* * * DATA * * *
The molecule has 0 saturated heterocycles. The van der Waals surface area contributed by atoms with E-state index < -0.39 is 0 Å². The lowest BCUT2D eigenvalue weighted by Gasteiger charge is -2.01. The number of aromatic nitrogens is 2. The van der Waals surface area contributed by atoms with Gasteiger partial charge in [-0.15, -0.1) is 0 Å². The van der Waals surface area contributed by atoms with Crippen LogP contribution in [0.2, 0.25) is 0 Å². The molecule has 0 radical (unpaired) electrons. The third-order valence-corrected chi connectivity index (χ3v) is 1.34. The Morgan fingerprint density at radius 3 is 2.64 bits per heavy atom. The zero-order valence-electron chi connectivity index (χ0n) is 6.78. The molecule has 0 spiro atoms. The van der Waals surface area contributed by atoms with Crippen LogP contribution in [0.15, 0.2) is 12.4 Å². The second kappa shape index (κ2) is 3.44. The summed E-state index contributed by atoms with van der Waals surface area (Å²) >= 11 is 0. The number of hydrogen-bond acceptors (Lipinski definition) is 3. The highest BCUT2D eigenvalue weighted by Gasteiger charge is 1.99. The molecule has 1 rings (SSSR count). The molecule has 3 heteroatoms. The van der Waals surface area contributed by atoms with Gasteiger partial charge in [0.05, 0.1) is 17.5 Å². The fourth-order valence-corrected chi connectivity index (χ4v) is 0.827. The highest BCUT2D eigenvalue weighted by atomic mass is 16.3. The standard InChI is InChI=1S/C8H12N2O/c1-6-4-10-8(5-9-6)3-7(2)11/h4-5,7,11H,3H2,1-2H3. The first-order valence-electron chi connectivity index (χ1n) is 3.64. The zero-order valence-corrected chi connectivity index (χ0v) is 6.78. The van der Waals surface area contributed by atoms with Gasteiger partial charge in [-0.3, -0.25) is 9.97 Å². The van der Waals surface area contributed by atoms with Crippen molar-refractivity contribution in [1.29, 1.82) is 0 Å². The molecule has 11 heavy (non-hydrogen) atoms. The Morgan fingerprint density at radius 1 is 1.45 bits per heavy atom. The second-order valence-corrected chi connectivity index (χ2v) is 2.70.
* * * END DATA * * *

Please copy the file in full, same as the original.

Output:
The molecule has 0 saturated heterocycles. The van der Waals surface area contributed by atoms with E-state index < -0.39 is 0 Å². The lowest BCUT2D eigenvalue weighted by Gasteiger charge is -2.01. The number of aromatic nitrogens is 2. The van der Waals surface area contributed by atoms with Gasteiger partial charge in [-0.15, -0.1) is 0 Å². The van der Waals surface area contributed by atoms with Crippen LogP contribution in [0.2, 0.25) is 0 Å². The molecule has 0 radical (unpaired) electrons. The third-order valence-corrected chi connectivity index (χ3v) is 1.34. The Morgan fingerprint density at radius 3 is 2.64 bits per heavy atom. The zero-order valence-electron chi connectivity index (χ0n) is 6.78. The molecule has 0 spiro atoms. The van der Waals surface area contributed by atoms with Crippen LogP contribution in [0.15, 0.2) is 12.4 Å². The second kappa shape index (κ2) is 3.44. The summed E-state index contributed by atoms with van der Waals surface area (Å²) >= 11 is 0. The number of hydrogen-bond acceptors (Lipinski definition) is 3. The highest BCUT2D eigenvalue weighted by Gasteiger charge is 1.99. The molecule has 1 rings (SSSR count). The molecule has 3 heteroatoms. The van der Waals surface area contributed by atoms with Gasteiger partial charge in [0.05, 0.1) is 17.5 Å². The fourth-order valence-corrected chi connectivity index (χ4v) is 0.827. The highest BCUT2D eigenvalue weighted by atomic mass is 16.3. The standard InChI is InChI=1S/C8H12N2O/c1-6-4-10-8(5-9-6)3-7(2)11/h4-5,7,11H,3H2,1-2H3. The first-order valence-electron chi connectivity index (χ1n) is 3.64. The zero-order valence-corrected chi connectivity index (χ0v) is 6.78. The van der Waals surface area contributed by atoms with Gasteiger partial charge in [-0.3, -0.25) is 9.97 Å². The van der Waals surface area contributed by atoms with Crippen molar-refractivity contribution in [1.29, 1.82) is 0 Å². The molecule has 11 heavy (non-hydrogen) atoms. The Morgan fingerprint density at radius 1 is 1.45 bits per heavy atom. The second-order valence-corrected chi connectivity index (χ2v) is 2.70.